UW Study Shows Parasite Decline in Puget Sound
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UW Study Shows Parasite Decline in Puget Sound

A University of Washington fisheries scientist says her research shows that fish parasites in Puget Sound have been in decline over the last century. “We all have this sense that as climate change proceeds that what we get is increased parasite outbreaks; that we are messing with Earth and that Earth is messing (with us) right back,” Associate Professor Chelsea L. Wood of the UW School of Aquatic and Fishery Sciences said in early January.  Until the study was conducted, Wood said, there was little information on wildlife parasites other than the impact of parasites on humans. What they were shocked to learn, she said, is that parasite life cycles are like Rube Goldberg machines; the more complex they are, the more likely they are to fail. What Wood and her colleagues found was that p...
NOAA Hosts First Responder Training on Responding to Entangled Whales
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NOAA Hosts First Responder Training on Responding to Entangled Whales

NOAA Fisheries, which leads the Alaska Large Whale Entanglement Response Program, held workshops in four Alaska communities this fall on how to best respond to entangled whales. The training sessions in Metlakatla, Auke Bay and Gustavus in Southeast Alaska, and Cordova, on Prince William Sound, taught safety skills needed to approach whales in distress, especially entangled whales. Participating NOAA employees and partner agencies included a team of advanced, authorized responders and trainers who use specialized equipment to safely and legally respond to entangled whales. The program emphasized the importance of assessment and documentation from a safe, legal distance from the on-water communities. The response program includes a team of advanced, authorized responders and tr...
Comment Period Open for Items on NPFMC’s October Agenda
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Comment Period Open for Items on NPFMC’s October Agenda

Comment is being accepted in advance of the Oct. 6-11 meeting of the North Pacific Fishery Management Council in Anchorage on agenda topics ranging from integration of electronic monitoring on Pollock catcher vessels to a proposal for expanded Pacific cod catches in federal waters. Final decisions on both matters are expected at the meeting. Development of the trawl electronic monitoring program evolved as part of a cooperative research plan developed by the Trawl Electronic Monitoring Committee through pilot projects in 2018 and 2019, and under an exempted fishing permit, which has expanded participation since 2020. The proposed amendment to redefine the current federal Bering Sea/Aleutian Island Pacific cod jig sector to include jig catcher vessels and catcher processors, as...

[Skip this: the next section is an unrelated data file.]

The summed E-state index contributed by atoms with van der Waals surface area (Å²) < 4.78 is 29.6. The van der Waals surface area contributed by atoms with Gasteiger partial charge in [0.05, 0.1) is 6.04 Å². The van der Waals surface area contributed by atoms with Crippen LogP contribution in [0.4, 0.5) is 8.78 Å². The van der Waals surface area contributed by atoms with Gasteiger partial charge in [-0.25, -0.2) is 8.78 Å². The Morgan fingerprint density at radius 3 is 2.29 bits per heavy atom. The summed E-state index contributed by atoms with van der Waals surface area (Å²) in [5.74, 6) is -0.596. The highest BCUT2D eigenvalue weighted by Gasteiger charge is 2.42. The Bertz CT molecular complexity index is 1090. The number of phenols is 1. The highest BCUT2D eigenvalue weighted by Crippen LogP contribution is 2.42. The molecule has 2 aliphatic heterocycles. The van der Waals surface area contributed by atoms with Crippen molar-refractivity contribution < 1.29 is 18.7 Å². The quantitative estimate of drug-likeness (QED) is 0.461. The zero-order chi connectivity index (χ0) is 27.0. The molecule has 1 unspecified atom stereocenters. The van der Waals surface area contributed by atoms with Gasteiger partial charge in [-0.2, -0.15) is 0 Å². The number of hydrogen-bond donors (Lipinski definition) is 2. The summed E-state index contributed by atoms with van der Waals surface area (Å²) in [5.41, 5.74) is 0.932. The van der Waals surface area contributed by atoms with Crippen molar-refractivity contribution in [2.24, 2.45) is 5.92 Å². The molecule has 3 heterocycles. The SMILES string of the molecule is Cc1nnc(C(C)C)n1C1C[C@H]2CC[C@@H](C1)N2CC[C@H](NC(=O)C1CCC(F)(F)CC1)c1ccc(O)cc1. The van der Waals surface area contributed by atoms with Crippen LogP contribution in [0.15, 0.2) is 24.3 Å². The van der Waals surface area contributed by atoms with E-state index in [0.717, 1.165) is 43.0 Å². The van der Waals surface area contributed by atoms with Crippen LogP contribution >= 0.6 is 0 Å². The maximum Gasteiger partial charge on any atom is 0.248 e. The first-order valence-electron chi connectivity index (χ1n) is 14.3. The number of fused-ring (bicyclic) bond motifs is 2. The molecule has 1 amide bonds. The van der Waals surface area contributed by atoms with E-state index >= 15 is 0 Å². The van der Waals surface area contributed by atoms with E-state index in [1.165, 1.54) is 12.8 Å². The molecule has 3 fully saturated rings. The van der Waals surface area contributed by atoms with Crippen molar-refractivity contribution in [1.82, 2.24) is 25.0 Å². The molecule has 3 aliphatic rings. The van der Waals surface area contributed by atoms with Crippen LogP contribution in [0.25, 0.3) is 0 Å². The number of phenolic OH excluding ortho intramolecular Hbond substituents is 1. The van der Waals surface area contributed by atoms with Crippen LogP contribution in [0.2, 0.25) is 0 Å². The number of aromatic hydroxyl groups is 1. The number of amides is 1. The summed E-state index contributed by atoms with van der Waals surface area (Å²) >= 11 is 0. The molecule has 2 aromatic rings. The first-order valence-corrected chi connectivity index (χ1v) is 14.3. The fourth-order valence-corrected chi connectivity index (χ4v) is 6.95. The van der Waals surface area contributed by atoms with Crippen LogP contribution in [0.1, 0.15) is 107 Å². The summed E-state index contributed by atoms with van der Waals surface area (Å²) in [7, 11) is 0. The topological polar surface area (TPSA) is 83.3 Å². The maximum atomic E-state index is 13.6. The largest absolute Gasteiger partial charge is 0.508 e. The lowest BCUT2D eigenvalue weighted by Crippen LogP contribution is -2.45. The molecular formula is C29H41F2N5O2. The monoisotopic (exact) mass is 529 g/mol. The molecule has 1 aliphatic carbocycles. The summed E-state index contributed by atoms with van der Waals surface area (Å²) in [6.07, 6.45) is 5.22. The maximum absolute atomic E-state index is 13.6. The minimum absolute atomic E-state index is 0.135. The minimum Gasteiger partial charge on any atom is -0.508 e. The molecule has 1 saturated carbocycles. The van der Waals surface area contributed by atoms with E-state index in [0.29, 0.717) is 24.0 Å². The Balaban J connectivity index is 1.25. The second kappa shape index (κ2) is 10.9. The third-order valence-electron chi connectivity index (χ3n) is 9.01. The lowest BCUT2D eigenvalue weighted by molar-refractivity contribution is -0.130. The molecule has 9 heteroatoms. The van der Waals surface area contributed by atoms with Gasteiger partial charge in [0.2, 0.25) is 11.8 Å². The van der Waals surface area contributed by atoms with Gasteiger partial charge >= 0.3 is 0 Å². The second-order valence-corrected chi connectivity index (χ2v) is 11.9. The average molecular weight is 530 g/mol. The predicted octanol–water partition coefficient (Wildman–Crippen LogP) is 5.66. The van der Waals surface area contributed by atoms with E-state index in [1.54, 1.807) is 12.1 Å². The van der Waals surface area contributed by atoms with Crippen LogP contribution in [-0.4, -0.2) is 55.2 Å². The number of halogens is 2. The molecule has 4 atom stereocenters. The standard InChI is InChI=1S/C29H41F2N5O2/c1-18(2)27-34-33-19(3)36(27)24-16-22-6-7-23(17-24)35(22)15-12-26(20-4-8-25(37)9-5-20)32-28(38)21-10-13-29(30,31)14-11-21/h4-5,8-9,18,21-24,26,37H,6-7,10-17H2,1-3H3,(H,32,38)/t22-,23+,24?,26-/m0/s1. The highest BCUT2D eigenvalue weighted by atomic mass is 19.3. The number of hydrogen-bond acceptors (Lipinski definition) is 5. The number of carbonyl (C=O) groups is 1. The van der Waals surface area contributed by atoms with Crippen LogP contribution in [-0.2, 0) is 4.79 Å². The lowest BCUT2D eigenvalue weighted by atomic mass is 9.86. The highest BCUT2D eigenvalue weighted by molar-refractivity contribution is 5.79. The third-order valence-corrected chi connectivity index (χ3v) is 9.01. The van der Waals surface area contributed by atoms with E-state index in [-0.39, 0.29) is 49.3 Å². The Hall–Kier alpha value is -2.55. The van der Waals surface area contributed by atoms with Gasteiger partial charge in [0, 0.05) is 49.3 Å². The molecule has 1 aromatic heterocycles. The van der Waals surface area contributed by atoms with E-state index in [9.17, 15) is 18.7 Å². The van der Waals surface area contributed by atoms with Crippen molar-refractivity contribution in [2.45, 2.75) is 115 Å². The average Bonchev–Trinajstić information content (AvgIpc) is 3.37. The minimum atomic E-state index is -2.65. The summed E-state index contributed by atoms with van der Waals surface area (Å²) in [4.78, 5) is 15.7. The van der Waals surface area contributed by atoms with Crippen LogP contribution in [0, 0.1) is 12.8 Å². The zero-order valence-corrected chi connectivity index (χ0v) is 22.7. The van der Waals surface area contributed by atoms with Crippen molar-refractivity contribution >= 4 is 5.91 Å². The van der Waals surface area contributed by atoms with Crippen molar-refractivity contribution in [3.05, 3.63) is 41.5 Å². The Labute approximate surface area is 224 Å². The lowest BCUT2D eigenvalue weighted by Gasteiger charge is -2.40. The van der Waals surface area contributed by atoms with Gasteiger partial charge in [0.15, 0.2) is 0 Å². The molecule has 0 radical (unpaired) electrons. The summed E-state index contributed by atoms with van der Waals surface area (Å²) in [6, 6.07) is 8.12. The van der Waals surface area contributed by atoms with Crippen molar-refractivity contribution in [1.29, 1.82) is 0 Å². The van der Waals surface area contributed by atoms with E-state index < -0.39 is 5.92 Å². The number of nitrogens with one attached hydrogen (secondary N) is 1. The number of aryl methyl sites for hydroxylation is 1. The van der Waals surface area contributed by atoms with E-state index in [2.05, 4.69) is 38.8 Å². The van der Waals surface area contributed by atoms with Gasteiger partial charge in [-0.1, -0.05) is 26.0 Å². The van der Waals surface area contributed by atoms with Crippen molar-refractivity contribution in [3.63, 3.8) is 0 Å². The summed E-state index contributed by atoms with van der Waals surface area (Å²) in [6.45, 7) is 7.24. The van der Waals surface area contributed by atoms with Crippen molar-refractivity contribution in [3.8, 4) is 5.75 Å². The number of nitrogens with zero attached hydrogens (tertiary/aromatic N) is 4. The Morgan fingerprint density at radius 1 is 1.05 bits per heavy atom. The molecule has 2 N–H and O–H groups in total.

Mature Snow Crab Struggling in Eastern Bering Sea, But Immature Numbers Rising
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Mature Snow Crab Struggling in Eastern Bering Sea, But Immature Numbers Rising

A NOAA Fisheries analysis of the summer survey of Bering Sea crab stocks has concluded that in the wake of consecutive years of record warm temperatures numbers of mature male and female snow crab are still down, but there’s a significant increase in immature snow crab abundance, NOAA revealed Sept. 2. “Depending on how many of these young crabs actually survive to adulthood, this could be one bright spot for the fishing industry in a few years,” said Mike Litzow, survey lead and director of the Alaska Fisheries Science Center’s Kodiak Laboratory. “We are providing these early results to stock assessment scientists and resource managers to inform science and management discussions that will occur over the next few months to identify fishery management measures for the 2023 fishin...
Salmon, Steelhead Still Face Threats in Interior Columbia Basin
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Salmon, Steelhead Still Face Threats in Interior Columbia Basin

NOAA Fisheries researchers have determined that salmon and steelhead species in the Interior Columbia Basin protected under the Endangered Species Act (ESA) still need such protection, due to the impact of climate change and the need for further recovery actions. The five-year review, released in mid-August, focuses on species in the Snake River and upper and middle Columbia River systems. It recommends further improving the passage of these fish through hydropower dams, restoring tributary and estuary habitat, controlling predators and modifying hatchery practices to improve the resilience of these species. The review of Snake River spring/summer-run Chinook salmon noted an increased level of concern for the species, based on declining population trend and the impacts of climate...